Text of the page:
Lorca uses Leonardos indifferent behavior as a husband to highlight the limitations of society in Blood Wedding.

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Leonardo’s indifferent behavior as a husband to highlight the limitations of society in Lorca’s play “Blood Wedding”.

In order to portray the indifferent attitude of Leonardo as a husband, realistically, Lorca gives us an insight into the Andalusian society that has a rigid and stern mindset on the social and cultural issues. Leonardo is shown as a man withering in the fabric of this society, and it is not strange that this society keeps the knot of every character very tightly. Stuck up in the gossamer of the orthodox and intolerant society, he becomes indifferent to all around him. Lorca develops Leonardo’s indifferent behavior at large by using the character names, settings and symbols.

In order to distinguish the character of Leonardo, and to elucidate the reasons that are responsible for his immoral and unethical action, Lorca begins the story by giving a name to his character. The characters are named simply the mother, the father, the bridegroom, the wife etc. Lorca deprives them of any individualistic roles in the society. Through this unique literary style, he wants to portray the conviction of this society wherein generic names are not important; what is more important is the mold in which the Andalusian characters are cast. The characters have to abide by the Spanish canons lest they cease to exist in the eyes of the rigid society.  This dramatic device used by Lorca shows that all the other characters other than Leonardo’s are the sum total of this society. They can never dare to challenge the prevailing dogmas and the rudiments against which Leonardo, the lion rebels. Lorca’s portrayal of the character of Leonardo makes us feel that he is the only human alive in this dehumanized society. Lorca’s art of characterization shows that Leonardo is an important individual who has formed the society and not the other way round.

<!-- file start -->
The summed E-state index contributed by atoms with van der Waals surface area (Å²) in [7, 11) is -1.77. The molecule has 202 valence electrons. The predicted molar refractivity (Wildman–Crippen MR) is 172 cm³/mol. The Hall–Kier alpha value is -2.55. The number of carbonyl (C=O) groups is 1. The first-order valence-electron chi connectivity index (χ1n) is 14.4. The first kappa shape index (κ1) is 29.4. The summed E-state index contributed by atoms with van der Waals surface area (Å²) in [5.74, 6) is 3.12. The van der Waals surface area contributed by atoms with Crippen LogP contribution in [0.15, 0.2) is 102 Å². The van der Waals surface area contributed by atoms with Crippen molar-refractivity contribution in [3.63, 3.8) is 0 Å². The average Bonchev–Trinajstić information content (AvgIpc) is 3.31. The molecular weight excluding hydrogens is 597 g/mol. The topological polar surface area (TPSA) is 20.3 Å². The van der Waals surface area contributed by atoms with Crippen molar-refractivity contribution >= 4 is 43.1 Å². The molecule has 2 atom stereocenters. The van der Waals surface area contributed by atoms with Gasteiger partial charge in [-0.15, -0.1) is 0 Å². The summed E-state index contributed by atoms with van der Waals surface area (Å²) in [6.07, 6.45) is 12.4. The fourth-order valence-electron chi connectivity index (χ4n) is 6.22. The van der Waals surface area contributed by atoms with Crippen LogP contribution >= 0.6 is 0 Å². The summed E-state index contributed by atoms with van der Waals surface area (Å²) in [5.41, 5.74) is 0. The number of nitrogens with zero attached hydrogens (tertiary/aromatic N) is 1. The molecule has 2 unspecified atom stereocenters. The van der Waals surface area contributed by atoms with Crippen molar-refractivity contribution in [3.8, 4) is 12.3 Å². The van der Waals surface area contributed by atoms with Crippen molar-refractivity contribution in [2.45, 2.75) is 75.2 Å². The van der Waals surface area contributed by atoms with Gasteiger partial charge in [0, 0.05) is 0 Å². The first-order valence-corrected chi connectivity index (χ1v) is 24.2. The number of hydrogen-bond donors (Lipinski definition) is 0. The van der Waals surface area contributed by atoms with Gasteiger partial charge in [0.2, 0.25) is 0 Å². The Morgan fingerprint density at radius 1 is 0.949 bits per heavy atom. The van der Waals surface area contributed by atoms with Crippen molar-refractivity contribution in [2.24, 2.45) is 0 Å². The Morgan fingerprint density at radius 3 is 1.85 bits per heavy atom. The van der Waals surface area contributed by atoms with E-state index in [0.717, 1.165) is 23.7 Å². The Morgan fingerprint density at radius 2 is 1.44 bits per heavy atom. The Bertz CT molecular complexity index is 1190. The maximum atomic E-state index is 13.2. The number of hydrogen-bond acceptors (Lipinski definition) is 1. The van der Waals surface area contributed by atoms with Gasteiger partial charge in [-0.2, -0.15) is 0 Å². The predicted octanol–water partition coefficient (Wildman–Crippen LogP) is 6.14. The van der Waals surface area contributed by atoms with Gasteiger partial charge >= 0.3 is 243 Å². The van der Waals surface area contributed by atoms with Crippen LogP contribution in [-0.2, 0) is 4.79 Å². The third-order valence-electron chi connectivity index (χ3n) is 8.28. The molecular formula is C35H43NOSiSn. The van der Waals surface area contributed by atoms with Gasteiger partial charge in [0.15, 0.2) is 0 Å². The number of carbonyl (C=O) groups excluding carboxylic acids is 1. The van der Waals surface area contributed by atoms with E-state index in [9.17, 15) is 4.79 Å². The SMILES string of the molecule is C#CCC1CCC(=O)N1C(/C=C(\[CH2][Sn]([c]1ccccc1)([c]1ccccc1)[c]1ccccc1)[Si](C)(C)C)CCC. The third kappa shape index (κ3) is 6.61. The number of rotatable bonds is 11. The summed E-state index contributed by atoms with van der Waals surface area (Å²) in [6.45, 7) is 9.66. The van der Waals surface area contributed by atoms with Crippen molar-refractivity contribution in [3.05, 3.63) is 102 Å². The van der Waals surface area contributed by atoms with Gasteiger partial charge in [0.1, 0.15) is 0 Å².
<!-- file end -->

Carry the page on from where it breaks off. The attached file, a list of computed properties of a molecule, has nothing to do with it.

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In order to further understand the apathetic behavior of Leonardo’s, Lorca makes the reader ponder over the role of the Catholic Church in matters that are highly personal. Lorca uses settings of a small culture, set in Spanish consciousness, wherein the society does not tolerate anyone nonconforming to its dictates. The Catholic Church does not allow divorce, and Leonardo seems to be stuck up in a wedding from which he has no escape. He has to sit and wait idly for his beloved to marry someone else. The church does not allow remarriage even. The Mother and the Father ...

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